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We all knew Denis Villeneuve was good at his job. His 2015 flick, Sicario, only confirmed it. He’s not the only star here, though, and some well-worked performances by Emily Blunt, Benicio Del Toro and Josh Brolin do much to bring home its hard and heavy narrative. There’s a lot more going on in Sicario than it may initially seem, and repeat viewings are needed to truly appreciate its message. Somehow, I don’t think that’ll be a problem…

Westworld – Season 2 Predictions

For a opening season that had more twists and turns than a twisty-turney thing, it was nice for Westworld’s finale to end on a clean and clear note. But even though it answered a lot of questions that had been brewing over the course of the season, it also offered up a multitude of possibilities for the 2018 follow-up. Without further ado, then, here are five predictions for Westworld, season 2.

(Spoilers for season 1 ahead… obviously.)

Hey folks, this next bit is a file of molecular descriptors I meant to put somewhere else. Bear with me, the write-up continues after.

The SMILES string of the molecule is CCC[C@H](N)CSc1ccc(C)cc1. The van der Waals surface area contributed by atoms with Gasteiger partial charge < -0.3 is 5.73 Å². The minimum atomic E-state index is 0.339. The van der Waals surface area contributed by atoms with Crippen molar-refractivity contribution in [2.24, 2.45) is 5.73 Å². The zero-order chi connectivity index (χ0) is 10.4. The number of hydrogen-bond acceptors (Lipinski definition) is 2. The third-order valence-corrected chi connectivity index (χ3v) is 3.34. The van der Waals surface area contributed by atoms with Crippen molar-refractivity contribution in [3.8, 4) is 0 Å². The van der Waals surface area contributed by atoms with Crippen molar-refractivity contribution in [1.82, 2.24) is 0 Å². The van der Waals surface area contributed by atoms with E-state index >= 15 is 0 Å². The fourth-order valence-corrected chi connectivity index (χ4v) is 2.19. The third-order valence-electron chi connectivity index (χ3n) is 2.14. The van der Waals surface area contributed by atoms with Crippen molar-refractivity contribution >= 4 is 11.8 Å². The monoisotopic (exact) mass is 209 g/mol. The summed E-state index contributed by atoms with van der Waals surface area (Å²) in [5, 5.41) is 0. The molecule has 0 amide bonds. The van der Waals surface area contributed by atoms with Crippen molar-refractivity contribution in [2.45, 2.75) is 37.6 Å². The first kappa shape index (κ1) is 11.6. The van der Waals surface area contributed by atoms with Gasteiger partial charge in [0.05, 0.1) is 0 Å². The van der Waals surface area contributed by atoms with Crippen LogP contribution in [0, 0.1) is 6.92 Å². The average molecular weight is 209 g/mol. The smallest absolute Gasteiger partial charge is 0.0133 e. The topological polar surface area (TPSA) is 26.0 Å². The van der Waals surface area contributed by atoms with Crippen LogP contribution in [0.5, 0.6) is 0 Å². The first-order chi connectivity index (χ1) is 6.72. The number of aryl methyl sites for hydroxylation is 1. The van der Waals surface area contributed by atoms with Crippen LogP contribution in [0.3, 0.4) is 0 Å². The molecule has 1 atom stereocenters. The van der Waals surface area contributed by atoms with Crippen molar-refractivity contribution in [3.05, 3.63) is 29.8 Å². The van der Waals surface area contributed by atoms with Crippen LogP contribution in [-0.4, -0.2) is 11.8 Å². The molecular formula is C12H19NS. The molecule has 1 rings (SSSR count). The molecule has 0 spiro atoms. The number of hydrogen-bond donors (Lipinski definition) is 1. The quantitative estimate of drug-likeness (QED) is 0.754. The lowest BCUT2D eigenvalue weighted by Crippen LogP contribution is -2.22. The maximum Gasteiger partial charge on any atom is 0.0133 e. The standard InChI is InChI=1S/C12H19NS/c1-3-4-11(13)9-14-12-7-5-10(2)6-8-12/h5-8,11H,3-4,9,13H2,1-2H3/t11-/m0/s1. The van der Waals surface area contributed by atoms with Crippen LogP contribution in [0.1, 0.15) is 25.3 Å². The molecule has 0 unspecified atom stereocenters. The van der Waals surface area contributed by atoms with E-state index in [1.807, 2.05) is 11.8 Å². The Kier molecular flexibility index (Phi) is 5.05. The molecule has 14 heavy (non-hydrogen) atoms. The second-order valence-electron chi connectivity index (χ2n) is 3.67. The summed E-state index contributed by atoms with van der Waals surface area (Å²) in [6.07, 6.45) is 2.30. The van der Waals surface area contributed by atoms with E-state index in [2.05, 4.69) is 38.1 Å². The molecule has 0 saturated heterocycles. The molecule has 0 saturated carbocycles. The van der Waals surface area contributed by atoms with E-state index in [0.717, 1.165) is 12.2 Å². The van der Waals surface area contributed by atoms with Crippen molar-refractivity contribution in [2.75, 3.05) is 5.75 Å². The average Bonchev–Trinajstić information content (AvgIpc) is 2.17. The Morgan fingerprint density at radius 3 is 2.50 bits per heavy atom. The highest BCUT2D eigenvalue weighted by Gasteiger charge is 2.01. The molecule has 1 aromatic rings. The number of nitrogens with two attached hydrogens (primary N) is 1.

1. Captain Bernard


It seemed as if his Ford was handing over the reigns to Bernard during their talk in the chapel in the final episode. It would make also make a lot of sense: Ford giving control of the park to what is now a living, breathing, thinking copy of his old friend Arnold. But things are unlikely to be so simple, and Bernard’s ascendancy to power – whether he wants it or not – will likely be one of the main areas of tension during the next season.

Likelihood: medium

2. Returning characters

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Elsie, Stubbs and the Man in Black are all characters who were seen to be injured or in danger, but never outright killed. TV rules dictate, then, they are still alive and will make an appearance next season. In fact, Ed Harris (TMIB) has even said he’ll be returning in 2018; and Shannon Hoodward’s Elsie also looks extremely likely as the show’s creators have been keen to tease her return through various soundbites and videos. Also, the show kinda needs these characters to return, given the amount of humans who met their timely end during the finale…

Likelihood: high

3. Conflict between the board